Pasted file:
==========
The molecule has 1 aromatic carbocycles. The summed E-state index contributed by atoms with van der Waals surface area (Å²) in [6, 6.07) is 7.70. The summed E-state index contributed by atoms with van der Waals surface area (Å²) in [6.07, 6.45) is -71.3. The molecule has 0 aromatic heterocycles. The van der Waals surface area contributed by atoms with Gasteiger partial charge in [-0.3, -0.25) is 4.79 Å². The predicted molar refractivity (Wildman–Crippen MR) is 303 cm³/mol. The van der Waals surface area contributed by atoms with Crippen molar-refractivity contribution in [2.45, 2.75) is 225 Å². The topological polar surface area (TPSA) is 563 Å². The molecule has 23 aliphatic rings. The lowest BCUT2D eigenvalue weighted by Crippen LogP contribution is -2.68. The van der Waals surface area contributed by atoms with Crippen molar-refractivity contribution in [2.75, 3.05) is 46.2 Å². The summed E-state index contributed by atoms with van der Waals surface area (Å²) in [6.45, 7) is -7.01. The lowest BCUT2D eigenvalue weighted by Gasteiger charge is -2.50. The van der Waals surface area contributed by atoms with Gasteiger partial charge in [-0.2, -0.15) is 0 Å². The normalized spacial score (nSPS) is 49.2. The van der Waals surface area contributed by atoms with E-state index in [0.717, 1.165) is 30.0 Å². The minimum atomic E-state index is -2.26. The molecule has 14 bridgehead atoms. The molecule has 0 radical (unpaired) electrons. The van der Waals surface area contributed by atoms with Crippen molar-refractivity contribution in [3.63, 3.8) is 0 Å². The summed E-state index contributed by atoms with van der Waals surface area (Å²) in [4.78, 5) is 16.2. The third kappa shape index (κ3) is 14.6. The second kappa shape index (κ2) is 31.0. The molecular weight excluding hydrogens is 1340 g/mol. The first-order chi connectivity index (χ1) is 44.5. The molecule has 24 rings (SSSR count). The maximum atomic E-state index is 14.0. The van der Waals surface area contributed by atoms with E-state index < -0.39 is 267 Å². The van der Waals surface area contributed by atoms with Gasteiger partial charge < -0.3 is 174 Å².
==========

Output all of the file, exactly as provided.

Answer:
The molecule has 1 aromatic carbocycles. The summed E-state index contributed by atoms with van der Waals surface area (Å²) in [6, 6.07) is 7.70. The summed E-state index contributed by atoms with van der Waals surface area (Å²) in [6.07, 6.45) is -71.3. The molecule has 0 aromatic heterocycles. The van der Waals surface area contributed by atoms with Gasteiger partial charge in [-0.3, -0.25) is 4.79 Å². The predicted molar refractivity (Wildman–Crippen MR) is 303 cm³/mol. The van der Waals surface area contributed by atoms with Crippen molar-refractivity contribution in [2.45, 2.75) is 225 Å². The topological polar surface area (TPSA) is 563 Å². The molecule has 23 aliphatic rings. The lowest BCUT2D eigenvalue weighted by Crippen LogP contribution is -2.68. The van der Waals surface area contributed by atoms with Crippen molar-refractivity contribution in [2.75, 3.05) is 46.2 Å². The summed E-state index contributed by atoms with van der Waals surface area (Å²) in [6.45, 7) is -7.01. The lowest BCUT2D eigenvalue weighted by Gasteiger charge is -2.50. The van der Waals surface area contributed by atoms with Gasteiger partial charge in [-0.2, -0.15) is 0 Å². The normalized spacial score (nSPS) is 49.2. The van der Waals surface area contributed by atoms with E-state index in [0.717, 1.165) is 30.0 Å². The minimum atomic E-state index is -2.26. The molecule has 14 bridgehead atoms. The molecule has 0 radical (unpaired) electrons. The van der Waals surface area contributed by atoms with Crippen molar-refractivity contribution in [3.63, 3.8) is 0 Å². The summed E-state index contributed by atoms with van der Waals surface area (Å²) in [4.78, 5) is 16.2. The third kappa shape index (κ3) is 14.6. The second kappa shape index (κ2) is 31.0. The molecular weight excluding hydrogens is 1340 g/mol. The first-order chi connectivity index (χ1) is 44.5. The molecule has 24 rings (SSSR count). The maximum atomic E-state index is 14.0. The van der Waals surface area contributed by atoms with E-state index < -0.39 is 267 Å². The van der Waals surface area contributed by atoms with Gasteiger partial charge < -0.3 is 174 Å².